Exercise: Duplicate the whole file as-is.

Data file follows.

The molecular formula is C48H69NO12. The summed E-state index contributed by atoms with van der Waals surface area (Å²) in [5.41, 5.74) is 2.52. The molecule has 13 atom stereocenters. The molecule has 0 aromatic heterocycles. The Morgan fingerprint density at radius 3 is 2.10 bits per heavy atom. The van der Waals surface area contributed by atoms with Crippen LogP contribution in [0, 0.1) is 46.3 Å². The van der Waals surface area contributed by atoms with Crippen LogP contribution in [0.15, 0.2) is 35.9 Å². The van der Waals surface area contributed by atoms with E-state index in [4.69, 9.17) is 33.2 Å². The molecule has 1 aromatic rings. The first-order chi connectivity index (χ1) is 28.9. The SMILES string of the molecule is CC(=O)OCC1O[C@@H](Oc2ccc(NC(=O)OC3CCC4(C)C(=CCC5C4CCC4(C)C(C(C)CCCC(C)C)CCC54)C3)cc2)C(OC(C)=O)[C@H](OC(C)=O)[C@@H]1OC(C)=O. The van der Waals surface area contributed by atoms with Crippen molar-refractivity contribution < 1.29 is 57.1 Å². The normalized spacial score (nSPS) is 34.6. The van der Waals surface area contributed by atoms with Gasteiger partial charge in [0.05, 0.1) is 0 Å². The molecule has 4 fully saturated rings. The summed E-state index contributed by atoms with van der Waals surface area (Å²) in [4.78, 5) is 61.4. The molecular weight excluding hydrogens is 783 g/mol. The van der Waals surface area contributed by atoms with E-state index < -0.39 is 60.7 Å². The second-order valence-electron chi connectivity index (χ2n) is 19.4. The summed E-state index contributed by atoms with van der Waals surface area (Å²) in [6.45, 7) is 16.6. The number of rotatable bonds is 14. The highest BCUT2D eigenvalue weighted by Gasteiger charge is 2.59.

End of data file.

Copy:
The molecular formula is C48H69NO12. The summed E-state index contributed by atoms with van der Waals surface area (Å²) in [5.41, 5.74) is 2.52. The molecule has 13 atom stereocenters. The molecule has 0 aromatic heterocycles. The Morgan fingerprint density at radius 3 is 2.10 bits per heavy atom. The van der Waals surface area contributed by atoms with Crippen LogP contribution in [0, 0.1) is 46.3 Å². The van der Waals surface area contributed by atoms with Crippen LogP contribution in [0.15, 0.2) is 35.9 Å². The van der Waals surface area contributed by atoms with E-state index in [4.69, 9.17) is 33.2 Å². The molecule has 1 aromatic rings. The first-order chi connectivity index (χ1) is 28.9. The SMILES string of the molecule is CC(=O)OCC1O[C@@H](Oc2ccc(NC(=O)OC3CCC4(C)C(=CCC5C4CCC4(C)C(C(C)CCCC(C)C)CCC54)C3)cc2)C(OC(C)=O)[C@H](OC(C)=O)[C@@H]1OC(C)=O. The van der Waals surface area contributed by atoms with Crippen molar-refractivity contribution < 1.29 is 57.1 Å². The normalized spacial score (nSPS) is 34.6. The van der Waals surface area contributed by atoms with Gasteiger partial charge in [0.05, 0.1) is 0 Å². The molecule has 4 fully saturated rings. The summed E-state index contributed by atoms with van der Waals surface area (Å²) in [4.78, 5) is 61.4. The molecular weight excluding hydrogens is 783 g/mol. The van der Waals surface area contributed by atoms with E-state index < -0.39 is 60.7 Å². The second-order valence-electron chi connectivity index (χ2n) is 19.4. The summed E-state index contributed by atoms with van der Waals surface area (Å²) in [6.45, 7) is 16.6. The number of rotatable bonds is 14. The highest BCUT2D eigenvalue weighted by Gasteiger charge is 2.59.